Now practise writing o’clock and half past times in analogue and digital on the sheet below.
Move on to: Look at your times. What would the time be 1 hour later? What would the time be 1 hour earlier?

Maths Friday – Talking time

Practise your ‘time’ skills by talking through these questions with an adult or a sibling.
Look at clocks and watches in your house to see if you can spot when it’s an o’clock time or a half past time.

English – Monday

Can you remember the different ways to spell the ‘igh’ sound and which words use which spelling? The other ways to spell the ‘igh’ sound are ‘ie’, ‘i-e’, and ‘y’. Look at the pictures and write the word, choosing the correct spelling.

English – Similes
Listen to the story of The Snail and the Whale by Julia Donaldson being read here or if you have a copy of your own ask an adult or sibling to read it to you or read it yourself out loud using lots of expression.

They rock is described “as black as soot”. Do you remember that this is a simile? Remember, it doesn’t mean the rock is soot but just that it looks as black as soot does. Can you spot any more similes in the story? Come up with your own alternative similes for each one you find.

English – Tuesday

Phonics – igh, ie, i-e, y
Can you think of and write five words for each of the spellings of the ‘igh’ sound?
Choose a word with each spelling and write a sentence for each one. Remember to use adjectives and conjunctions.

Pick a page from the Snail and the Whale and write your own adventure based on the illustration. Use imagery from the page to help you come up with an idea and include references to the illustration in your writing.

English – Wednesday

Phonics – ee, ea, e-e, ey, y
Today we are recapping the ‘ee’ sound. Have a go at filling in the words on the sheet that have this sound and the alternative spellings of it.

English – Reading comprehension
Read the text and answer the questions about it. Some of the words might be quite tricky so a grown up or sibling might have to read the text to you but have a go!

English – Thursday

Phonics – ee, ea, e-e, ey, y
Make some columns on your page with all the alternative spellings of the ‘ee’ sound along the top. Ask a parent or sibling to read out the following words and see if you can write them in the right column. You should have ee, ea, e-e, y, ey at the top of your columns.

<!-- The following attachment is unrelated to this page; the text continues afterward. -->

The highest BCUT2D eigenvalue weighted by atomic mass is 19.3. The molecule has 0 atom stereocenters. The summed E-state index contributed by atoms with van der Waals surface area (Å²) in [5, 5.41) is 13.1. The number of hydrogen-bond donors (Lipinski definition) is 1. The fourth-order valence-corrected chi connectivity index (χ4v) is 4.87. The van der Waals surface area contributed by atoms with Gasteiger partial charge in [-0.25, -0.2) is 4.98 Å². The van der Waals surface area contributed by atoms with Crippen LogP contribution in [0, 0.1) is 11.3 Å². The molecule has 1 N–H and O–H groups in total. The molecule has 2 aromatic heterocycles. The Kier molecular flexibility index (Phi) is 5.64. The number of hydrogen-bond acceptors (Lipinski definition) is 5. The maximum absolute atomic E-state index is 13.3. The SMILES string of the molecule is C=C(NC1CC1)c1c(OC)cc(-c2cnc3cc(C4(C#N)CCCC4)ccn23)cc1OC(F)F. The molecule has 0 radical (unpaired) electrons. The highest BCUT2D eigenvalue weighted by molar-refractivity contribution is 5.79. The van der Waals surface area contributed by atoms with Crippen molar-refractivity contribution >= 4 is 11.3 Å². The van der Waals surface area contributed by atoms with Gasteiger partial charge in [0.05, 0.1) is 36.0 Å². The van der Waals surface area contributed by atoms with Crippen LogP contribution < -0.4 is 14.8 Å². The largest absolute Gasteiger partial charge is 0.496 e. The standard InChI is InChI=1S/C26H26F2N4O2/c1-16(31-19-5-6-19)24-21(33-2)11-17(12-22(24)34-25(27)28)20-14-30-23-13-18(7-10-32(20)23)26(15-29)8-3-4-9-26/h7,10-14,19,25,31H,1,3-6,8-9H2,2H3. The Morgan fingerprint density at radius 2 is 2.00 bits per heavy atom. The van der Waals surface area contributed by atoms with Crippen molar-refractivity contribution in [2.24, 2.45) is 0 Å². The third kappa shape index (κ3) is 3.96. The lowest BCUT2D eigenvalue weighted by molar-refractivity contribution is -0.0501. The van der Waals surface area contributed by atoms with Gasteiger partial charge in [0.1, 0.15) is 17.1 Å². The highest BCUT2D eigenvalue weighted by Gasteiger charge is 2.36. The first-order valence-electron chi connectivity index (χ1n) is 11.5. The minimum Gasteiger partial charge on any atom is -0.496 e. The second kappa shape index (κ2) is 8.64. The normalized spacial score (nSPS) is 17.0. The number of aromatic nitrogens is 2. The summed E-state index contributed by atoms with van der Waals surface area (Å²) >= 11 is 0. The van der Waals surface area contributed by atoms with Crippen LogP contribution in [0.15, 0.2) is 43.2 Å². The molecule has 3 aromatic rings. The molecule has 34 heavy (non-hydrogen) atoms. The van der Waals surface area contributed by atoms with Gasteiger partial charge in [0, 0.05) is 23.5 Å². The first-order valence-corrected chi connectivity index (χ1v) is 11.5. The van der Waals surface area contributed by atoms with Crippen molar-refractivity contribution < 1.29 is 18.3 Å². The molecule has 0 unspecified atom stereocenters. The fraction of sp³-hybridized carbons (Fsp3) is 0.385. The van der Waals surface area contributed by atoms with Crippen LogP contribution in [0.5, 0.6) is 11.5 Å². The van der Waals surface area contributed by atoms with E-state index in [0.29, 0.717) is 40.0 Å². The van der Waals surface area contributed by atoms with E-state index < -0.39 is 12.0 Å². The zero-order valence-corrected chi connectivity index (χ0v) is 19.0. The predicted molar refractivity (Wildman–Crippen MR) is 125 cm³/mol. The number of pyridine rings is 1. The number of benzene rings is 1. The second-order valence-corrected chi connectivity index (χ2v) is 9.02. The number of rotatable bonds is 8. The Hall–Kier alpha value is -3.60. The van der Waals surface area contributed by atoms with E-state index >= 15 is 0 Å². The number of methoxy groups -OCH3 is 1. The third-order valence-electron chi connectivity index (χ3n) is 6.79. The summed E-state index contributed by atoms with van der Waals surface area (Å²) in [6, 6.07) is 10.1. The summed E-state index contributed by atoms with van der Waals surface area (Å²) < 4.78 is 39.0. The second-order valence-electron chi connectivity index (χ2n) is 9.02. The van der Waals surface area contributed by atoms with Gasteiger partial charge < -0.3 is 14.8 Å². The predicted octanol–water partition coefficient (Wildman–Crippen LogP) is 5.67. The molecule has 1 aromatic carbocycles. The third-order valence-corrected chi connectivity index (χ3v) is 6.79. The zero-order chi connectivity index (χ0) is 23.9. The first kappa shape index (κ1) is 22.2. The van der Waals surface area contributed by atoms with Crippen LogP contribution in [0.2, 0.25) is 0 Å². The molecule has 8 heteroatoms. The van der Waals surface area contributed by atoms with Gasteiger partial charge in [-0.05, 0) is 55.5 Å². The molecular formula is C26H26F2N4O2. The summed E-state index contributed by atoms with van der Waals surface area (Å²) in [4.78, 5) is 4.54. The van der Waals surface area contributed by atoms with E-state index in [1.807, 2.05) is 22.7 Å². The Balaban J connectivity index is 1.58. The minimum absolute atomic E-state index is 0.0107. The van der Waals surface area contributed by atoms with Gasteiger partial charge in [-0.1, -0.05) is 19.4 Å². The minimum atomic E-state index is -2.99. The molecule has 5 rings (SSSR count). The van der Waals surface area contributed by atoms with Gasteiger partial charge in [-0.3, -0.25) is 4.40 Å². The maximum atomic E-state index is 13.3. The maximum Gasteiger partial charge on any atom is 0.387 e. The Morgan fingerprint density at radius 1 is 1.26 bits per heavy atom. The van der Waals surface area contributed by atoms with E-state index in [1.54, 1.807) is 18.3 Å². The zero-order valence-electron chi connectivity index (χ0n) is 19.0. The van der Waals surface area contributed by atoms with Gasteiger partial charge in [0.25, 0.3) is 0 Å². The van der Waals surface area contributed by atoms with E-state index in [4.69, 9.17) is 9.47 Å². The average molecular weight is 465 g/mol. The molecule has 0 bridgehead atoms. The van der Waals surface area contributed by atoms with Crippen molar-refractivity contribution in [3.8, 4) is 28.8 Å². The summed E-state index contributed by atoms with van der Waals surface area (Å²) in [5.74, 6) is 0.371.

Seed, baby, three, tree, each, copy, team, please, lady, these, compete.

English – Alliteration
Today we are going to write some sentences using alliteration.
Alliteration is when words start with the same sound: for example, Sammy the slippery snake came slithering.
Can you write some sentences to do with snails using alliteration?
Try to use as many words in your sentence that start with the ‘s’ sound. You may want to write down as many words you can think of that start with ‘s’ and relate to snails before you come up with your sentences. Can you write your sentences in a spiral like a snail shell and then add a body to create a snail?

English – Friday

Recap all phase 3 and 5 sounds by playing one of the phonics games on

English – Spellings
Ask a parent or sibling to read out the Year 1 key words to you. How many can you spell correctly now? Here is the list of key words if you don’t have one handy.

Science – Seasons: Summer

  • Can you remember the names of the twelve months and the four seasons?
    Which months are part of which season?
    Here is a list of the seasons, the months they occur and typical weather.
  • Spring – March, April and May. The weather in spring can be sunny, rainy and windy.
  • Summer  June, July, and August. The weather in summer can be drier, sunny and warmer.
  • Autumn – September, October and November. The weather in autumn can be rainy, windy and colder.
  • Winter – December, January and February. The weather in winter can be wetter, colder, frosty and snowy.